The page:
Interesting perspective. New to me.

"That equilibrium is not efficient. It fails to maximise consumers' surplus (producers' surplus is zero by assumption). The efficient allocation is where every individual buys insurance. To see this, note that the marginal cost curve is the blue curve, and the marginal benefit curve is the red curve, and marginal benefit exceeds marginal cost for every individual. If insurance companies could price-discriminate then every individual would buy insurance. But price discrimination would require we drop the assumption of asymmetric information. If the government made insurance mandatory for all individuals, the premium would drop to where the green curve cuts the 100% line, but the lower risk individuals would be worse off as a result. (But the winners could in principle compensate the losers.)"

It seems to me we should remember that the source of the inefficiency here is asymmetric information. Although mandatory government insurance for all individuals looks more "efficient" for the moment (with winners more than able to compensate losers), it undermines potential real gains in efficiency which would be brought about by market forces (it also shifts some of the cost of this information problem onto the "peaches"). If poor information is the problem, then better information is the solution: If firms face incentives to be better price discriminators, then real inroads will be made in solving the actual problem, and REAL gains in efficiency can take place. There are degrees of asymmetry, and they aren't handed down from on high. Treating information as an exogenous variable is misleading and unrealistic; I think there are more moving parts to the practical problem than your diagrams show.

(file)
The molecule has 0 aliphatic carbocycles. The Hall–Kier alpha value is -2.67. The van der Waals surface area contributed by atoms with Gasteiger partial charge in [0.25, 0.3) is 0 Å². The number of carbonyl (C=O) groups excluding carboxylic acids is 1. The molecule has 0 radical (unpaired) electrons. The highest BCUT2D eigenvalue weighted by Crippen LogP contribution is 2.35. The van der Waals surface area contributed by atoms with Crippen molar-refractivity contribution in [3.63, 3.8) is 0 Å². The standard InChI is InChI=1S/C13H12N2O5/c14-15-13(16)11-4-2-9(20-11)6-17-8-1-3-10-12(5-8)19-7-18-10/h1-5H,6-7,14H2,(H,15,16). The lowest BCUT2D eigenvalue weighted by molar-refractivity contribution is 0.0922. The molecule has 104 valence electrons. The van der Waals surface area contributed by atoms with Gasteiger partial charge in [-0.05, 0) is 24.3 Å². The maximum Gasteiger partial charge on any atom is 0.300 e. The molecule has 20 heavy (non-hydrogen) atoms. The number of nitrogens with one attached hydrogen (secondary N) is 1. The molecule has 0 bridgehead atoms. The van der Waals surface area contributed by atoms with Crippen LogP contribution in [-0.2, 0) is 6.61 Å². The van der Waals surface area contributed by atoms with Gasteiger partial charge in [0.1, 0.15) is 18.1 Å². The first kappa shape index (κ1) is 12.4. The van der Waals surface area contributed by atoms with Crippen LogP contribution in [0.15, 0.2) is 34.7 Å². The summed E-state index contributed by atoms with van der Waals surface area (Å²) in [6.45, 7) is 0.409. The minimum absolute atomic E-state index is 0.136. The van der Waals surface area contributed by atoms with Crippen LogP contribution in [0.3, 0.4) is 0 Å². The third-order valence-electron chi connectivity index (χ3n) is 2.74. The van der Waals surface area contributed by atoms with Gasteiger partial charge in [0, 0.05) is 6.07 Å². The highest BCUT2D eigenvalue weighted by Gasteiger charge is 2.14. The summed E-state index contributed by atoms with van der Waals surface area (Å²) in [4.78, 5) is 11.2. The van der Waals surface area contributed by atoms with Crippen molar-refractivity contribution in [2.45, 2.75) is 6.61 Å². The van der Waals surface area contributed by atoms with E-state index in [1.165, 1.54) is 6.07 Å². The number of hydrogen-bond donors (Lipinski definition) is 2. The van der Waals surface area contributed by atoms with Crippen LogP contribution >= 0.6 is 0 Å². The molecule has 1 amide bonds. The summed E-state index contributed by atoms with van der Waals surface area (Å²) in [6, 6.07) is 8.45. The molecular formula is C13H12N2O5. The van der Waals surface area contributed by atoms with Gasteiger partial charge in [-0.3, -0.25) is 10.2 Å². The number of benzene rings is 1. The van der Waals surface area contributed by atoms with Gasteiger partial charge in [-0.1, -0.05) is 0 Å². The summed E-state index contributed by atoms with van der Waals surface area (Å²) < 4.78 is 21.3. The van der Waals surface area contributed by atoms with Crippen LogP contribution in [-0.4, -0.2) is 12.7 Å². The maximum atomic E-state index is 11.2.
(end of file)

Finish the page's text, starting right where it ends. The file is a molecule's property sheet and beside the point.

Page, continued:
Perhaps what I have said is outside the scope of this post, but hopefully it adds some colour here.

Matt; fair point. Yep, any model is only ever a part of the big picture.

Matt and Nick, building on my previous comment, it seems easy to have a solution that leaves the "peaches" better off and preserves informational incentives. Simply institute a default mandate, as before, _but then also allow agents to sell their insurance rights back to the insurer_, at individually contracted prices. Now the asymmetric info problem is reversed: insurers fear that only "peaches" will sell their insurance back, so the resale price _drops_ and non-peaches (including "lemons") are shut out of the market! But it's okay, because the default outcome now is being within the insurance pool, as opposed to being uninsured, which is where the overall efficiency gain is coming from. And, as a bonus, we allow "peaches" to uninsure if they so choose, at perfect information prices, so they don't bear any cost wrt. the first-best outcome.